Posts Tagged ‘New Zealand’

A window to the ocean

In December 2013 on December 11, 2013 at 8:10 pm

bivalve blisters

KirstiWaves. We catch them, ride them, jump into and over them. Play in them, marvel at them. They are a source of awe for photographers, surfers, sailors and coastal people around the globe.

And they are vehicles, transporting what resides in the ocean onto the shore. Waves dump clues to an underwater world all along the coast, for us to decipher; connecting us to invisible ecosystems.

My recent sleuthing involved the shells of these bivalves (above). All along the beach at Home Bay in Auckland were these shells with holes and scrapes across their outsides. My guesstimate was that 1 in 3 shells of this type looked like this.

So as you do, I Googled it. Unfortunately, my key words weren’t what Google was looking for.

I loved marine invertebrate biology at uni, and I remembered that moon snails are predators of bivalves and drill holes in bivalve shells to get to their soft insides. But the holes they drill are neat and round, not dragged across the shell like someone was hauling a dead body over it. Then just last week at a conference, I saw a woman who was my invertebrate biology tutor from undergraduate years – and she’s a snail person! She said they reminded her of teredo worm holes in wood.

So off I went on another search. But these teredos don’t burrow into shells, just wood when they are ready to metamorphose from a planktonic larvae into a tunnelling clam….. HANG ON – a burrowing clam that’s called a worm?!?! A clam whose body resembles a worm but it has two shells at its front end designed to burrow into wood. So here I am, on a marine invertebrate bender. Loving it, and frustrated that the clues I were given are sufficiently cryptic to keep me searching until I find the answer.

Sarah: When I read Kirsti’s post, and saw her image, I too was inspired to find an answer. Having interviewed Thierry Laperousaz  (Collection Manager, Marine Invertebrates at the South Australian Museum) earlier in the year, it occurred to me he might be just the man for the job. A quick email with photo resulted in the following:

These are called mud-blisters made by burrowing marine worms most probably of the Spionidae family.  They can have an negative impact on bivalves population in case of severe infection.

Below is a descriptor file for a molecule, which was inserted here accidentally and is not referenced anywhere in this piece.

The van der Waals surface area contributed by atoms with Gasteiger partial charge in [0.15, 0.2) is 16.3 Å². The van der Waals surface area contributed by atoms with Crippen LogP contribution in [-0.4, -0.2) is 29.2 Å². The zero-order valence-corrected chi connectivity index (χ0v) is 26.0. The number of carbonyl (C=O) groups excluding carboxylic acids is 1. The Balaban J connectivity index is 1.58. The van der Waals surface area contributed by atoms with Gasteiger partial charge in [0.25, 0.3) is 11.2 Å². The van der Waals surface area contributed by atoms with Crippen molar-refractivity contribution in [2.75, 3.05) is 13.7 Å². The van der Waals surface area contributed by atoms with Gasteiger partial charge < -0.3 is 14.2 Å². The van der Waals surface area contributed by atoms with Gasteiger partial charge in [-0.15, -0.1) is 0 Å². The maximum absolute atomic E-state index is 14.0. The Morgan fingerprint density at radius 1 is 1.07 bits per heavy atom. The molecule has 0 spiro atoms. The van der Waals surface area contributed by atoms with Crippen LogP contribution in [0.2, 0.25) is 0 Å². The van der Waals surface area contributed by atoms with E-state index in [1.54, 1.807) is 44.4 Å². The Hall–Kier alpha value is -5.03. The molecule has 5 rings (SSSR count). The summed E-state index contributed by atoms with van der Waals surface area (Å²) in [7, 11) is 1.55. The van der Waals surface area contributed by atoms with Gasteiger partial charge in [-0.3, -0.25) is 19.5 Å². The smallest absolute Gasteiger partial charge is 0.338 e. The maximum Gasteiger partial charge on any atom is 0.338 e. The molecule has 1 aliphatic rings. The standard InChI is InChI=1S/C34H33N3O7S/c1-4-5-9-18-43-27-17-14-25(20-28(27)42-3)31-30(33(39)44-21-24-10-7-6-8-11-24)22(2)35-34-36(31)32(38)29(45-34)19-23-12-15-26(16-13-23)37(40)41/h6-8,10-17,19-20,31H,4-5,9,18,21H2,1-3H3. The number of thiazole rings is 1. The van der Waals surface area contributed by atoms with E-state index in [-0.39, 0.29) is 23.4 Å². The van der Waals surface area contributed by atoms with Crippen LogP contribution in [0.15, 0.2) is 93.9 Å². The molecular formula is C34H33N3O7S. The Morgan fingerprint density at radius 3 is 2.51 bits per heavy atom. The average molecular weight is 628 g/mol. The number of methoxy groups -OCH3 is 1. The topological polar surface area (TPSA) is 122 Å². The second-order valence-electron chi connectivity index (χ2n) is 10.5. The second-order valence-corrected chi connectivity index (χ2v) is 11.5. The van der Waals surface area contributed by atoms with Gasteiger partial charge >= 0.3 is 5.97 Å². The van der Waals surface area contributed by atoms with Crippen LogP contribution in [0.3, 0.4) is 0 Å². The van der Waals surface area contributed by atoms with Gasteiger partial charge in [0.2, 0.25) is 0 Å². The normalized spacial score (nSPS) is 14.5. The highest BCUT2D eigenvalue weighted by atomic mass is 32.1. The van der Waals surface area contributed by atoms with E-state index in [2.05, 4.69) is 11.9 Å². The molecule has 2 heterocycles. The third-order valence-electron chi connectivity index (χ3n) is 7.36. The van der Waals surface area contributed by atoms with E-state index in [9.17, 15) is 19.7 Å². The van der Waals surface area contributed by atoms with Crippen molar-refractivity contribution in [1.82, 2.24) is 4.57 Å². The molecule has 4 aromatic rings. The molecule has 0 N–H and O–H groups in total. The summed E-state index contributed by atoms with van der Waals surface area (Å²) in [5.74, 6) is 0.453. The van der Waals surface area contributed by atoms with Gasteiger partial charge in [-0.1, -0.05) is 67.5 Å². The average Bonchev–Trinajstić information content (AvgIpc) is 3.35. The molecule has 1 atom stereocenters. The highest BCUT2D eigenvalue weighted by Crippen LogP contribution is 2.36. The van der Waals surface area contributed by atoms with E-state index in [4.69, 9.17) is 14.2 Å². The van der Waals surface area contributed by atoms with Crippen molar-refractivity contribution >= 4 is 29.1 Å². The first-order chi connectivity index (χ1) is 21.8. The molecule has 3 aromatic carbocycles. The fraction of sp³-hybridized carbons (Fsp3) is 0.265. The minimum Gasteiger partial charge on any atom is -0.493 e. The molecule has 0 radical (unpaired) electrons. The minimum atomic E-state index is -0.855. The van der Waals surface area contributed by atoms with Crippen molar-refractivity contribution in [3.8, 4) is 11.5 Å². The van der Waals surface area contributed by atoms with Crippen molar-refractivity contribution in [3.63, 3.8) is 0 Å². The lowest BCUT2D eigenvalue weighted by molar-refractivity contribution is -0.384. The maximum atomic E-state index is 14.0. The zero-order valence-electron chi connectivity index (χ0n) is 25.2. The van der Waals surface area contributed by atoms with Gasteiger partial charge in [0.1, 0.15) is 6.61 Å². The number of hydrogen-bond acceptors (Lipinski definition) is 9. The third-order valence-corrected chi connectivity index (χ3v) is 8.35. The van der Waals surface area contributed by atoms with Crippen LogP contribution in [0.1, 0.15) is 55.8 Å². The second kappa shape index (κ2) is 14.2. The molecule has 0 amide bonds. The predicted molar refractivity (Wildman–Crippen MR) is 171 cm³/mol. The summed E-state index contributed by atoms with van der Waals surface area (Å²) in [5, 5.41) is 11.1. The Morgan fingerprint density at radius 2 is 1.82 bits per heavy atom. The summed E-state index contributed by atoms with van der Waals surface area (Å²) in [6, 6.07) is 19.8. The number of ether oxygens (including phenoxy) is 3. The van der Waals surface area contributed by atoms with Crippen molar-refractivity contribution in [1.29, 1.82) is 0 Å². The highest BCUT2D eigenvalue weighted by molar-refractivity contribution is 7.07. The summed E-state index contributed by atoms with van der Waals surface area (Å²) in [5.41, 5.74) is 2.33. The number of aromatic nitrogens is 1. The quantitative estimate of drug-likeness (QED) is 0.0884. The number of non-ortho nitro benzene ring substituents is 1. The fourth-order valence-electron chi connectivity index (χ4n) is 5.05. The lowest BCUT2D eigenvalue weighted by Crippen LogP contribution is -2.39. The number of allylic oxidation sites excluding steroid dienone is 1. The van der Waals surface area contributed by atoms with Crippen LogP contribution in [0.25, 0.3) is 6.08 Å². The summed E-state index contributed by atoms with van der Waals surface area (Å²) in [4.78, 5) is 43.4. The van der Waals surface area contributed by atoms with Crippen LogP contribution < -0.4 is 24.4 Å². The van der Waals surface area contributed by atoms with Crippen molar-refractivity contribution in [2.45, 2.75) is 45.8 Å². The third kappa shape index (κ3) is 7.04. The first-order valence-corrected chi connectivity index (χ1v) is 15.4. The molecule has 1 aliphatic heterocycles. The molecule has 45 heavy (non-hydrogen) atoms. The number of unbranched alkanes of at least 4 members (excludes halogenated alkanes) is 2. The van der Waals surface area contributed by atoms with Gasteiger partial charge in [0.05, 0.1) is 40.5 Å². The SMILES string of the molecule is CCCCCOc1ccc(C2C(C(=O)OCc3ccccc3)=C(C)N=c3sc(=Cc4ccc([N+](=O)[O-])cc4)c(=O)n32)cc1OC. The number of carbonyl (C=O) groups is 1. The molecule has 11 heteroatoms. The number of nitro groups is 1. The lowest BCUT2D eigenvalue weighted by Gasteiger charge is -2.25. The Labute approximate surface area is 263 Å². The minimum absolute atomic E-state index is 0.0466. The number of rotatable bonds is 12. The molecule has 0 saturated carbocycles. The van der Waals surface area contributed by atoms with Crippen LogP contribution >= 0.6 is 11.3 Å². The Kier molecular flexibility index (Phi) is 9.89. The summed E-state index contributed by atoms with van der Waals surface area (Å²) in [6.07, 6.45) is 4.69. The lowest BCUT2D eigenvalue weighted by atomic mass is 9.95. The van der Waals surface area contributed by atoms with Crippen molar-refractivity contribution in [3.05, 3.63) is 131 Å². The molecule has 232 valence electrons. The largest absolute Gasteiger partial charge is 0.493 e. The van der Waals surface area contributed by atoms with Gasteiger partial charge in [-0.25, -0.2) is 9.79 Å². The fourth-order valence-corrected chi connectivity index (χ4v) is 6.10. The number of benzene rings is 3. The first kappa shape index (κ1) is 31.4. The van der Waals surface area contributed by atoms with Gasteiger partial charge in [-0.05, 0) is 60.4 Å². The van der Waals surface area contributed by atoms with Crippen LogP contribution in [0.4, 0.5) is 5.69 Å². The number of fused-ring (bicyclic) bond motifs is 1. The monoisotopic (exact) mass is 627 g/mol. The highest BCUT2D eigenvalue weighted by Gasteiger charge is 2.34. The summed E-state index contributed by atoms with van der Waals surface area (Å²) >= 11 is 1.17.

Further reading told me that Spionidae worms are found all over the world, and occur in both shallow and deep waters, and even above the tidal line, particularly along sandy beaches. Some but not all of the species bore into shelled bivalve molluscs; those that do can cause blisters as shown in Kirsti’s image.

If you have more information which will assist us in identifying the particular worm involved, please be in touch!


And speaking of poo…

In November 2013 on November 30, 2013 at 8:48 pm

Kirsti honeydew Ultracoelostoma Noble text

Kirsti: Earlier this week, Mia wrote about POO POWER! I too have a story about the science of poo.

Lots of insects feed on phloem, a.k.a. plant sap. And just as we excrete waste from an omnivorous diet as a conglomerative breakdown of those foods, sap-sucking creatures such as scale insects, aphids, psyllids and others  poo honeydew, the waste from the sugar-rich foods they ingest.

Even further down the food chain exist microbial communities that survive on the honeydew (poo) that makes its way down onto the surface of leaves, which are little ecosystems in their own right. If you live there, you live in the phyllosphere!

We don’t know that much about life in the phyllosphere. But recently some scientists in New Zealand looked at fungi from the phyllosphere of native beech forests in New Zealand. Endemic scale insects that live on these trees produce up to 4500 kg  dry weight/ha/year of honeydew.

The insects use an ingenious method to keep themselves clean and minimise fungal growth on their bodies:  the honeydew is flicked off the end of an anal wax-tube (as shown in picture).

Together, all the excreted sugary delights from these creatures  fuel the growth of an abundant mould. The mould appears black and kind of powdery from afar, with human eyes. But look closer – a LOT closer, down a scanning electron microscope then even closer at their genes – and you will see a circus of species, a kaleidoscope of colour, most of which cannot be identified!

The study that identified these fungi communities in New Zealand emphasises that despite the sooty mould being such a ubiquitous element in the scale insect-beech system, we know very little about the microbial diversity. The conference I have just been at highlighted the same gap in knowledge for ecology in general.

So people, let your imaginations run wild! Poo of all sorts of species powers communities, even if it’s a microscopic one in the phyllosphere.

Oh, if you’re interested in microbial communities supported by your own body, I’d highly recommend reading The Wild Life of Our Bodies by Rob Dunn, a fantabulous science writer from North Carolina State University.

[image thanks to David Noble]